We all want more of what we enjoy, and I’m certainly no exception to that. This makes it much safer to bet money on continuing existing franchises than taking a risk with something new. But eventually this repetition can also make us saturated and bored.
Sometimes I find the limited more intriguing. I don’t need every mystery explained. I don’t always want to know the whole backstory of the mysterious stranger in the background. I don’t like to be told exactly what happened ever after every time.
I want at least some stories to end with a trust in me to continue the narrative. Every now and then I want to be given room for speculation and my own conclusions. Sometimes I want to connect the dots myself – even if they are invisible.
Not everything has to have a sequel.
The opening line of a book
should be a tuning fork
for the readers mind
so it can harmonize with the story.
Humans among humans
The advantage of exceptional skills in cooperation combined with a great diversity in mindsets and ideas made humanity survive, against the odds, for millions of years. The concept of humans competing against other humans is nothing but psychopathic behavior.
The root cause of this of pathological behavior is external. A few persons, by force or inheritance, have taken control over resources and exploit people to amass enormous amounts of personal wealth. Leaving scraps to everyone else, pitting them against each other.
The problem isn’t people per se, it’s about power and influence.
Solving the trauma of this maladaptive hierarchy would at least be a beginning. But we must somehow reach the unreachable, those who think they’re no longer humans, so that they realize they are nothing more, nothing less, than any other human.
Humans among humans cooperate.
Meaningfulness is a human concept. Like tealfulness. If you like the color teal, which is kind of rare in nature and society, you would probably complain: “My life isn’t tealful enough.” But it’s just another metric – irrelevant to nature. You have to put the teal in yourself.
It’s your chemicals
So, I have an ADHD diagnosis. This was my day yesterday:
- Phase 1: adhd-medicine kicks in.
I want to collect my scattered writings so people can read them.
- Phase 2: medicine at full strength.
Wow, who wrote all this, it’s brilliant!
- Phase 3: medicine starts to wear off.
How ambitious and creative I used to be…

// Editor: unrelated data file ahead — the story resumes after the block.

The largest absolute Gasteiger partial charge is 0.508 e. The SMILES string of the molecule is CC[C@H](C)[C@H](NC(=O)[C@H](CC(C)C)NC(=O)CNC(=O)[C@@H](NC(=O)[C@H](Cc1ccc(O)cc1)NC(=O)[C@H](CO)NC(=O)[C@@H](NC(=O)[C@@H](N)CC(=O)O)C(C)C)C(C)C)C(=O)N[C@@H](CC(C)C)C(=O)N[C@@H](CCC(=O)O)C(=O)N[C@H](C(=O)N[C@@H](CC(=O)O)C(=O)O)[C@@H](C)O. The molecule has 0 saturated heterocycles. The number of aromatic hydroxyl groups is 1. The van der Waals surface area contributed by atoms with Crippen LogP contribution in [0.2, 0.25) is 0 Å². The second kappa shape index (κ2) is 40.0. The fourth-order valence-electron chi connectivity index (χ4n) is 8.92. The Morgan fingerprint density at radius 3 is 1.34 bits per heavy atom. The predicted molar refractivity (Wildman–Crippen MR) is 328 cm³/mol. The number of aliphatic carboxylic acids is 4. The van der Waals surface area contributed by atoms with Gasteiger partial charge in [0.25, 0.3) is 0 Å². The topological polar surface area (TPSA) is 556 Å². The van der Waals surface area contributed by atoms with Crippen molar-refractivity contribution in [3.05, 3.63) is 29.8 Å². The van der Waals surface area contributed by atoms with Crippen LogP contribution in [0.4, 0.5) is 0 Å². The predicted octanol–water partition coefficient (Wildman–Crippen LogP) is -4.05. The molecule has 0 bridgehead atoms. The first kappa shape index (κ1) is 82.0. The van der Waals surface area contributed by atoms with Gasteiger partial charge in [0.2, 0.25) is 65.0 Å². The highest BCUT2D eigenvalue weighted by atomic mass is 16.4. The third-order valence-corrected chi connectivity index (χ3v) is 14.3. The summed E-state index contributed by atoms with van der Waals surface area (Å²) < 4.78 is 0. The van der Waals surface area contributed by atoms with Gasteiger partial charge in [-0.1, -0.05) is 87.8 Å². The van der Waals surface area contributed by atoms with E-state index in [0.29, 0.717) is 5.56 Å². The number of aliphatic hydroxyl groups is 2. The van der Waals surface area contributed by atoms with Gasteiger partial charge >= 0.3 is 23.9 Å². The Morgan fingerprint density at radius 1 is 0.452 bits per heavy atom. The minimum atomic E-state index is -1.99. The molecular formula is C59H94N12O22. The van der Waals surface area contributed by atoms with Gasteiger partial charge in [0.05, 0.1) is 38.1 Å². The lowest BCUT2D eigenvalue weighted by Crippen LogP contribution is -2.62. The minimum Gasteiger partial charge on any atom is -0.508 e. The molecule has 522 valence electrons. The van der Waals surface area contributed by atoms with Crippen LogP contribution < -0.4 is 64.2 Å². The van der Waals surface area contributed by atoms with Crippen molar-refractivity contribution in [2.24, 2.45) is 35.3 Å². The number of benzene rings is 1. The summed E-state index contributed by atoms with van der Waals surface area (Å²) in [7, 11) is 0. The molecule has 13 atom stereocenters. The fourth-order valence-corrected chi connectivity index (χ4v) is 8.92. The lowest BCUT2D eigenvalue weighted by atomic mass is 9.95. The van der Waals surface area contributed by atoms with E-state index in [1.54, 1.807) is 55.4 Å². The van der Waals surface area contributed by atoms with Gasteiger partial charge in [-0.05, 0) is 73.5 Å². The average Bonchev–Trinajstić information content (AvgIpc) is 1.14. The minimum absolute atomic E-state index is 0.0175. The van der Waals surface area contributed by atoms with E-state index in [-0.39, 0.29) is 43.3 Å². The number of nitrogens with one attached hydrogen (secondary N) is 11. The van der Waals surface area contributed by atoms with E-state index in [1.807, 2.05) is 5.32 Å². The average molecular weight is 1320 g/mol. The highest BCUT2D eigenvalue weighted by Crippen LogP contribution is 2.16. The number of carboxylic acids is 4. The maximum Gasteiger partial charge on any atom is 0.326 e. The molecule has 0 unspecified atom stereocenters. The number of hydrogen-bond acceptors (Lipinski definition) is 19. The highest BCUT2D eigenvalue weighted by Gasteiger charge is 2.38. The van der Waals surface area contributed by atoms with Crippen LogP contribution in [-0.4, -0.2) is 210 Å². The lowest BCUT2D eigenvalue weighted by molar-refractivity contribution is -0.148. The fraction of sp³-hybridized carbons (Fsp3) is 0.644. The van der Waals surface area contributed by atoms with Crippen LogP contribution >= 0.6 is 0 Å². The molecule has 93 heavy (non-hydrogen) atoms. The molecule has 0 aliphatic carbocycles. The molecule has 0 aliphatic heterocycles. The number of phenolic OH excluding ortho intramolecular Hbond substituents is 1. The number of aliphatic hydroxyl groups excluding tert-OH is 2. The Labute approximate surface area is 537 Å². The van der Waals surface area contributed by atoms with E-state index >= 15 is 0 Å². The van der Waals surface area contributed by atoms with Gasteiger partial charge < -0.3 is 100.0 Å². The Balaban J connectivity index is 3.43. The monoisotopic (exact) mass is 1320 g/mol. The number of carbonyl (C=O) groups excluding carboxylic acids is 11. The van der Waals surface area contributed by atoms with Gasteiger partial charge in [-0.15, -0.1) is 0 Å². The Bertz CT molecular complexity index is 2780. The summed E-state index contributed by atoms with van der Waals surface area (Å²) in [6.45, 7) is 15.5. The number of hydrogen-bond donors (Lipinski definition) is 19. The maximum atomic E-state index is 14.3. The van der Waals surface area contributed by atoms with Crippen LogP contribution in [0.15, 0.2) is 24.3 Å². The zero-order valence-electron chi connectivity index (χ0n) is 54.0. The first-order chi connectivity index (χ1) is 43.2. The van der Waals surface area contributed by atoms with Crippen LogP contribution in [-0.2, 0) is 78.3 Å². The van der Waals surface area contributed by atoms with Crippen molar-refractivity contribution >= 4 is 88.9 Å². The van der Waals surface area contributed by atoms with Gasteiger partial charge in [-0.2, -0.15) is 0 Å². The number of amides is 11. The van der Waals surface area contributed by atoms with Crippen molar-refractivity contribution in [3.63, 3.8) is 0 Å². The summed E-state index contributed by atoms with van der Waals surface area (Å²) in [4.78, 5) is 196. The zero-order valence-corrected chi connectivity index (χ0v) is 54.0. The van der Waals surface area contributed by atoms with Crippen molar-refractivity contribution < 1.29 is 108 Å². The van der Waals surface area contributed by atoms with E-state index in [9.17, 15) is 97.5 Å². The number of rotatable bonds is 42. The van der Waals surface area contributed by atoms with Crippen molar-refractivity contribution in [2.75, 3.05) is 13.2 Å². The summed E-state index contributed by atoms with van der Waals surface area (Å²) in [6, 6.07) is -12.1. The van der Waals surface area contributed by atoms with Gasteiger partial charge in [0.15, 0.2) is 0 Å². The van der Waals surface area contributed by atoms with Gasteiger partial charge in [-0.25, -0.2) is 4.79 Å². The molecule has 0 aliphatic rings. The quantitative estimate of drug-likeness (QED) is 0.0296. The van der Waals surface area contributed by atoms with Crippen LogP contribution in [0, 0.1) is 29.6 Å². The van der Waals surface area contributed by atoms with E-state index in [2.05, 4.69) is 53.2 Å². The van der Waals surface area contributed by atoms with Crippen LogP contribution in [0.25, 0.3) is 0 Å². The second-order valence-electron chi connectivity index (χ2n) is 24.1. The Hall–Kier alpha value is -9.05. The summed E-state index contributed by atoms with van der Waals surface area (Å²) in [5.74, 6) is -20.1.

- Phase 4: medicine drops really low.
Existential crisis! Who am I? Why do I even write?
- Phase 5: medicine depleted.
I can not take it, I’m too tired, I’ll never write again.
- Phase 6: recovered after medicine.
Okay, I have to update my website right now! I must enhance how to filter and find genres and topics in my writing to enhance readability and enjoyment. I’ll work with this until it’s after 2 am though I have to get up early tomorrow for work.
I was quite amused earlier today when I wrote down this summary of yesterdays wild, and maybe just a bit exaggerated, mood swing.
But then, upon reflection, I had an important insight. The up-like-a-sun-and-down-like-a-pancake of this journey is exactly how my life has always been, though usually extended over days, weeks or months.
Now I could, thanks to my medication, correlate these well known feelings with the exact timing of the ups and downs in my dopamine levels. This made me realize the full extent of how much our feelings are caused by and dependent on our body chemicals – in this case dopamine.
This is a bit simplified, but: High levels of dopamine makes you want to do things, while low levels tells you that something is bad and not worth doing. Having ADHD is to be in a constant battle with the ebb and flow of dopamine. This is what the medication tries to alleviate.
I try to remember this when I’m hit by the occasional feeling that: “I’m a bad writer and I should stop writing.” Understanding that this feeling is not connected to my actual self-esteem makes it somewhat easier to endure. The experience yesterday made it even more clear to me.
It’s all caused by dysregulated dopamine levels being lower than they normally should be. These incorrectly low levels create a false feeling of negativity and rejection in the brain. This is of course very hard to distinguish from a normal response to something actually bad.